The inner critic jumped right in at the idea level on this story. I suppose it had to happen, but still…
The idea came from a Science Channel commercial for “Mysteries of the Volcano Temple” (it’s in Rome) Volcano Temple was seriously cool. Perfect place for an action story in my sword and sorceress series.
I even decided before I was going to write the story that it would be called Volcano Temple.
That should have been a sign of the problem. I’ve been calling these “Story 14,” “Story 15,” etc. until I’m almost done. That way I don’t invite the inner critic in for a stay.
I started on the first scene. It wasn’t until I was trying to describe a statue of the volcano god and figure out what to name him that I realized the rabbit hole I headed down. The whole purpose of the S&S stories to get a monster. Describing and naming the god wasn’t going to help any of that. Restarted the story, changed the POV, and concentrated more on the treasure hunt aspect of finding a lost temple.
This time, I focused on adding more details. I’m not detail-oriented, so this is a weak area for me, though I was doing better than I thought I was. Things like “he sat back in his chair” became “The applewood chair creaked as he settled his spine against the backrest.” (And gets the detail, sound, and touch.)
A lot of on the spot research for little details like that. I’m going to be working on a book on research for fiction writers in 2021, because there really isn’t anything except superficial blog posts or ones that advocate spending a year researching before you start writing. A lot of shortcuts can be done without spending years mirred in research.
The story is sword and sorcery, called “Temple Terror,” and weighed in at 3,000. Only 22 uses of was, so my effort last week seems to have made a difference.
I sometimes use an atlas when doing research–and tourist brochures and booklets.
I generally use places I’m familiar with–then I can focus the research on things to add to it.
I’m looking forward to the “Research for Fiction Writers,” even if it’s not likely to be helpful to me. (Too many of my ideas are far enough back in history that primary sources, such as they are, are in languages I don’t read. SIGH)
One trick/habit/tool I use is the Five-Click Google (I don’t remember where I first encountered the term. Chris Baty’s book, “No Plot? No Problem!” comes to mind, but don’t take it as Gospel.): If I can find the answer (a good enough answer, anyway, depending on the topic) within five clicks on a Google search, I will. Otherwise, I’ll put brackets and a note to myself to look something up later.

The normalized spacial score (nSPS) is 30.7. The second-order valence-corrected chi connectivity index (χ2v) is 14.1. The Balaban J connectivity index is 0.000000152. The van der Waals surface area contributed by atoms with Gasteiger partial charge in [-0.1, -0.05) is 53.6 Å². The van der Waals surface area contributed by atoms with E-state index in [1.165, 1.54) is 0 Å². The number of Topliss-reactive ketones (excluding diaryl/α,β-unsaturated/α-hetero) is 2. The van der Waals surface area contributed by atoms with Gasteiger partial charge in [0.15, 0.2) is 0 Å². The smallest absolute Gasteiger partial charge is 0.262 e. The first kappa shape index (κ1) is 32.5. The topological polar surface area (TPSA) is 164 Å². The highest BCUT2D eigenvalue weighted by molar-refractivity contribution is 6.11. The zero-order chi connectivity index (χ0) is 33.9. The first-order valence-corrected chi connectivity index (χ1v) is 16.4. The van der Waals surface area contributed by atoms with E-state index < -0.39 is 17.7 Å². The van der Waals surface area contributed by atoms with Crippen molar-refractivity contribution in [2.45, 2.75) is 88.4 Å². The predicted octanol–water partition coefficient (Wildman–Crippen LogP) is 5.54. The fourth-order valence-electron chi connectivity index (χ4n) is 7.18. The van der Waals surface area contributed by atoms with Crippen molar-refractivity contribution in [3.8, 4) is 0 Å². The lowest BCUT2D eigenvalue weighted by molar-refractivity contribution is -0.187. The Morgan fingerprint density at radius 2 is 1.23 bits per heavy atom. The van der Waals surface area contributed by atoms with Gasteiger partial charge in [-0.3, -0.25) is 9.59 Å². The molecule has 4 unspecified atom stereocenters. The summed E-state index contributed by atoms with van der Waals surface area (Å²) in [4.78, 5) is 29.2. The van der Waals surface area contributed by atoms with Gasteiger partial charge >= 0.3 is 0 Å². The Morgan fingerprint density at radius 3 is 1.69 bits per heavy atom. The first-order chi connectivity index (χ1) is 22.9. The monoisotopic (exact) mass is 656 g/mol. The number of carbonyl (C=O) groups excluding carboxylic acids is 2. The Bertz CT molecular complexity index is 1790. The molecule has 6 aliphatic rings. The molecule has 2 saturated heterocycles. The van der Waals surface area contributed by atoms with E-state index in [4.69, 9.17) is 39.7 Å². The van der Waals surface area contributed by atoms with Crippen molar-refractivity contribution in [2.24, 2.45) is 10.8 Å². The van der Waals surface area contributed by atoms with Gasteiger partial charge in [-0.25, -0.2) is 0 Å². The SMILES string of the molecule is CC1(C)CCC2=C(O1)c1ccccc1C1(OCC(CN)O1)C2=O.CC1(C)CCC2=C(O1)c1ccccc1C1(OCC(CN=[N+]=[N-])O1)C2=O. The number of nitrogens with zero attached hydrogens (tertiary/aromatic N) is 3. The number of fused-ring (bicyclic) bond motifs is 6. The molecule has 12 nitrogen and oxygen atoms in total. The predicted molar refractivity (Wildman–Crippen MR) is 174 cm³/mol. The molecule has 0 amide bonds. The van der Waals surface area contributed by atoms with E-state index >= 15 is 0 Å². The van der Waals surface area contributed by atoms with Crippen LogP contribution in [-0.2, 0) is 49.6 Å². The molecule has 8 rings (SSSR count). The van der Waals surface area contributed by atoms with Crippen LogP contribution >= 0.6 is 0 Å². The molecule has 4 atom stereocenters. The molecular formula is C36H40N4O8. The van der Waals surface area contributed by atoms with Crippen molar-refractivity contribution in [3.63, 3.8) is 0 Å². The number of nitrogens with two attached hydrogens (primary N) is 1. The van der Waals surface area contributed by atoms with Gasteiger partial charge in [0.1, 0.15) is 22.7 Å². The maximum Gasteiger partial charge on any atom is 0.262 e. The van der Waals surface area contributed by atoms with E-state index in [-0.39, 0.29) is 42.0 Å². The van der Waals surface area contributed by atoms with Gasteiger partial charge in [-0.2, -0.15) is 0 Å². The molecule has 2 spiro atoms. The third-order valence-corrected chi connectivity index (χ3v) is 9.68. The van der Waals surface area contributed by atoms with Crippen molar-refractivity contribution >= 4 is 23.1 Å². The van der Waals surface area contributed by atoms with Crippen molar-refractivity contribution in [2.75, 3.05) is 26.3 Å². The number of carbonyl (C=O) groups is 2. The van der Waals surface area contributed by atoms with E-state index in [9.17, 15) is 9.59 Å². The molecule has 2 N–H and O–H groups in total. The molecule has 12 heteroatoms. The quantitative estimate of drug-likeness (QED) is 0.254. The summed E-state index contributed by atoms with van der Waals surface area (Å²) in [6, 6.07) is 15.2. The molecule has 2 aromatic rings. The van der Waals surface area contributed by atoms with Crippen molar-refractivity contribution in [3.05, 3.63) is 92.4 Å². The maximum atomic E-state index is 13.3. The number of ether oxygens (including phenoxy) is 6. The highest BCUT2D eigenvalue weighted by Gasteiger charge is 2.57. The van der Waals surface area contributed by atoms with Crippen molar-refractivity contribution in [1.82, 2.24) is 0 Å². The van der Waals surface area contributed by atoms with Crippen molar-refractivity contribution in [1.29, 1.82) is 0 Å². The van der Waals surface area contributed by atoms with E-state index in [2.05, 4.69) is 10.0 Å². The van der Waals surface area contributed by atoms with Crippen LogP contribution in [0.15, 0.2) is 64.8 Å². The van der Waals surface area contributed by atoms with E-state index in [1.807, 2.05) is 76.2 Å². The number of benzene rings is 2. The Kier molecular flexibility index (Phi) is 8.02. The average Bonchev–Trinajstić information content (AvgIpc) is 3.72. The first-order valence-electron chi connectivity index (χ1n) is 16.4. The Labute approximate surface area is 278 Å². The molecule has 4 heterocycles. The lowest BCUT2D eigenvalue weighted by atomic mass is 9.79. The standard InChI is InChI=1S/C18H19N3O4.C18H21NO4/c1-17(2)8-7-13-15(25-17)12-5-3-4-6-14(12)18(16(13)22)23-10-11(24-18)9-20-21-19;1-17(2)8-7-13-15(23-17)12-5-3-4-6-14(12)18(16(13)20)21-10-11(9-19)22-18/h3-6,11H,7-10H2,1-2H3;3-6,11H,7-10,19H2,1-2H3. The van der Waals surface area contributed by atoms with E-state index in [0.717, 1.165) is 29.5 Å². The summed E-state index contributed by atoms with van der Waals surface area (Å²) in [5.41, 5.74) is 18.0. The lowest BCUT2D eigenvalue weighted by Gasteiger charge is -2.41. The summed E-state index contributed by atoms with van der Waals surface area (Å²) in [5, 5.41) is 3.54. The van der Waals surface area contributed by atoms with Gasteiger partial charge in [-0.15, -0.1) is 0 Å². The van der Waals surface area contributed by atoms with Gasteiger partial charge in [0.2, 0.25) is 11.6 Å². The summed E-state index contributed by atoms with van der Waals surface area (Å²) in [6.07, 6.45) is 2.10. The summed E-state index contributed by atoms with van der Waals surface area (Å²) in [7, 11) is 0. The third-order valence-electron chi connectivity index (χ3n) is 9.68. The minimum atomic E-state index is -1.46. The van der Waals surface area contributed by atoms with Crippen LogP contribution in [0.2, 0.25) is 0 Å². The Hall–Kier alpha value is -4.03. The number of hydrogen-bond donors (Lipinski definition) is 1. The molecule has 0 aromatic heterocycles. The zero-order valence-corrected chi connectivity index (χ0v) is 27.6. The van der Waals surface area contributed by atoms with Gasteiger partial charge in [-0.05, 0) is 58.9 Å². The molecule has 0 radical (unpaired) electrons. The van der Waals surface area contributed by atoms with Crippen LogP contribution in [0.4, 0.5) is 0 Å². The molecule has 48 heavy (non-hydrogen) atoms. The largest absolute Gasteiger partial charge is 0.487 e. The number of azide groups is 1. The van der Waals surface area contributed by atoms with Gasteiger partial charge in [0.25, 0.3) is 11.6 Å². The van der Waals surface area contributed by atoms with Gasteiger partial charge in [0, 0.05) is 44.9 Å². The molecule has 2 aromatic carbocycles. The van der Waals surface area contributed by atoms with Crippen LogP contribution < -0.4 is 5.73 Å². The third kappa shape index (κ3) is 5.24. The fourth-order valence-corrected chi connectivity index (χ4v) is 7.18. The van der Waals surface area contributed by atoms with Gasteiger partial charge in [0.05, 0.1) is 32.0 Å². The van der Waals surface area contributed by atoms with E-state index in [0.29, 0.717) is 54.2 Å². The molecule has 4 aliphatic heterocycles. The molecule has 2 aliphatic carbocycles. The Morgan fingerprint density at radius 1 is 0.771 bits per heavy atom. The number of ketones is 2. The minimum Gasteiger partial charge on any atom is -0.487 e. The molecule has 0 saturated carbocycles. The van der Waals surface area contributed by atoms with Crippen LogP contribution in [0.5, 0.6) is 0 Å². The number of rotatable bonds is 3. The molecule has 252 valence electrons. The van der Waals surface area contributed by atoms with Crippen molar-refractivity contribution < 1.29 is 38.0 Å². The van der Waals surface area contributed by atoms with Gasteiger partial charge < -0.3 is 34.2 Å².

Obviously, the Five-Click is really only useful for hard facts (like what was the weather in location A on date B), as opposed to background/sensory information.
On re-read, that first paragraph came out a bit snarkier than I intended, and I apologize.
I meant that many of the blog entries and such I read on researching say something like, “Read primary sources!” (Um…I don’t read classical Latin, or Japanese, or…), and as a result, I’ve rarely found one that’s useful.
I hope your book is different, of course, and will definitely read it because your and my approaches to writing are similar!
That’s been a problem I’ve seen with research for fiction–they treat it like you’re doing a term paper for the first time or writing a historical novel (very different genre requirements).
I’m planning for something a lot more substantial than a “listical” book that feels like blog posts. And not anything that explains how to go to a library and cite sources. it’ll focus instead of having fun with it and doing things that are interesting to you. Maybe I’ll add how I’m doing some of the research to these posts and eventually I’ll ask for first readers.
But one you can take and start as budget permits. Look at the local library or community center classes for any topics that look interesting and fun. I’m doing a free 2 hour lecture on daylight savings time history (no idea why; it just caught my interest) in January, and a 2 hour European Martial Arts one from the county ($$), I’m going to add a History of Photography in the 1800s when budget permits ($$), also 2 hours. There are not for a planned story. They just looked like something I wanted to do. I like the 2-hour lecture because it’s perfect for a limited schedule and yet I get things I can use in stories or inspire them.
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